Those who know the name Alfred Hitchcock might know him as the director of Psycho. They might even know him from movies he made in America like North by Northwest, Vertigo, and Rear Window, but before he became known as the Master of Suspense here in the states, he had quite a film career in England. The graphic novel, Alfred Hitchcock: Master of Suspense, written by Noel Simsolo and illustrated by Dominique Hé, gives a very comprehensive view of the filmmaker’s life and influences.
The book begins with young Alfred’s Catholicism introducing him to human evil and human guilt. As an apprentice for a director, he soon desires to tell his own stories, developing his own cinematic style. This style relies heavily on symbolism as well as dramatic camera angles and techniques that push the boundaries of the medium.
Rather than simply focusing on Hitchcock the artist, the book also looks at the director’s personal life, from his relationship with his overbearing mother to the relationship with his wife Alma. This marriage provided Hitchcock his center, no matter what kinds of temptations and setbacks the movie industry and life in general threw at him.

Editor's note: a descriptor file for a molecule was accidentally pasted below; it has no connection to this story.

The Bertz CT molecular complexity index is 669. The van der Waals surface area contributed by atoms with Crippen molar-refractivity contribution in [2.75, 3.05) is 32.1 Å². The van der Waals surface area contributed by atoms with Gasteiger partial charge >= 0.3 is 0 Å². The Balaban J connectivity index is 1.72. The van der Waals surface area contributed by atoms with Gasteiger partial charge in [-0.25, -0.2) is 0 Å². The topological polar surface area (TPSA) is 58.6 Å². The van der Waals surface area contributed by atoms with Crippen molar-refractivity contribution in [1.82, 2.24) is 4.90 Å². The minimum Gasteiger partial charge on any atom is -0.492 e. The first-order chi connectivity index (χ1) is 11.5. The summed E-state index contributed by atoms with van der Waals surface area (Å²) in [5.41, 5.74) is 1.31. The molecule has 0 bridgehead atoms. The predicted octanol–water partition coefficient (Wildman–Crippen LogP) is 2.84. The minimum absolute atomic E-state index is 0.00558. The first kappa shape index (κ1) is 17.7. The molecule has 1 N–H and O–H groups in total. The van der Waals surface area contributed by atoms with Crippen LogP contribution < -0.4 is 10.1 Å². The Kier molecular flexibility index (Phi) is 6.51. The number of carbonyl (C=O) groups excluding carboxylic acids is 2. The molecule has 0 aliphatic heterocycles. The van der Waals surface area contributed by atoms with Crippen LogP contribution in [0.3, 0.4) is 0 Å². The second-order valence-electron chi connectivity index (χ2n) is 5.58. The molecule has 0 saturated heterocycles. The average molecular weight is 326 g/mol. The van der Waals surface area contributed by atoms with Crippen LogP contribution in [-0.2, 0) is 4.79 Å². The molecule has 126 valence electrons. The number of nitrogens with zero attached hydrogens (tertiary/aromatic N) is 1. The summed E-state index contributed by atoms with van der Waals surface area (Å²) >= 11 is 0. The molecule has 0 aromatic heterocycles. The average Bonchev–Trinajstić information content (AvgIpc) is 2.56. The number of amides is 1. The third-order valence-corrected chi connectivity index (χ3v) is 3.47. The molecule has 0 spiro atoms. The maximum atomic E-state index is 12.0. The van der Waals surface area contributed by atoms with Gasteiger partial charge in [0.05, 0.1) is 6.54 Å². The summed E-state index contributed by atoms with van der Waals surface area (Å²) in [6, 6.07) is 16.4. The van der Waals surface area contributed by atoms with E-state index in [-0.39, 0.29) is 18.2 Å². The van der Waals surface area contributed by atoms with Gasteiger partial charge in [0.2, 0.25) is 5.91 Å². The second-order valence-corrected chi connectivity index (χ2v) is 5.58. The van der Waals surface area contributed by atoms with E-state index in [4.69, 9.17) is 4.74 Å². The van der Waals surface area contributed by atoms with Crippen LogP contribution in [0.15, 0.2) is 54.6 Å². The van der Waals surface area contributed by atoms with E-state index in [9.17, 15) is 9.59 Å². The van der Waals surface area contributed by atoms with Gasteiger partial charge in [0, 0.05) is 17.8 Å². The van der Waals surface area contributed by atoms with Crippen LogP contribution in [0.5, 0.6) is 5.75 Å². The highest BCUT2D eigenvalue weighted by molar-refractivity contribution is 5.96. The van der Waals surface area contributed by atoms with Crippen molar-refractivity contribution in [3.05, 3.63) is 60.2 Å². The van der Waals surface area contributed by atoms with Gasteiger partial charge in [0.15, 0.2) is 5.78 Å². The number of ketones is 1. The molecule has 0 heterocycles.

“Comprehensive” might be one way to describe this biographical work, but another word to describe it is “exhaustive,” or even “exhausting,” because it is obvious that Simsolo has done his research. Moving back and forth through several moments in Hitchcock’s life, the story seems to omit few details about Hitchcock’s life, from the films he made in England, through his successes and failures, to his relationships with co-stars and fellow directors. There is even a filmography at the end that lists all of his films. Simsolo’s script, however, is far from a mere information dump; the book is peppered with anecdotes and dialogue from Hitchcock that show the man’s wry humor as well as his penchant for pranks.
The artwork by Hé, done in simple black and white, is not flashy, but it makes use of the medium to tell the story. Indeed, it is a style that Hitchcock himself might have appreciatee. Not only does Hé capture the likeness of Hitchcock and the famous actors that the director knew, but he pays homage to some of Hitchcock’s most famous scenes. The narrative can be confusing if one misses the captions that denote what year each event is takes place, but Hé displays a flair for capturing Hitchcock and Alma at various stages of their lives, letting the reader know what stage of Hitchcock’s life they’re currently viewing. Rather than an exhaustive exploration of Hitchcock’s technique, this biography is an intimate portrait of the man behind the genius. Any librarian who wants to add variety to their graphic novel collection, or even add variety to their biography section, should pick up this informative book about the man who gave the world the movie Psycho and so much more.
Alfred Hitchcock: Master of Suspense
By Noel Simsolo
Art by Dominique Hé
NFNT Age Recommendation: Adult (18+), Older Teen (16-18)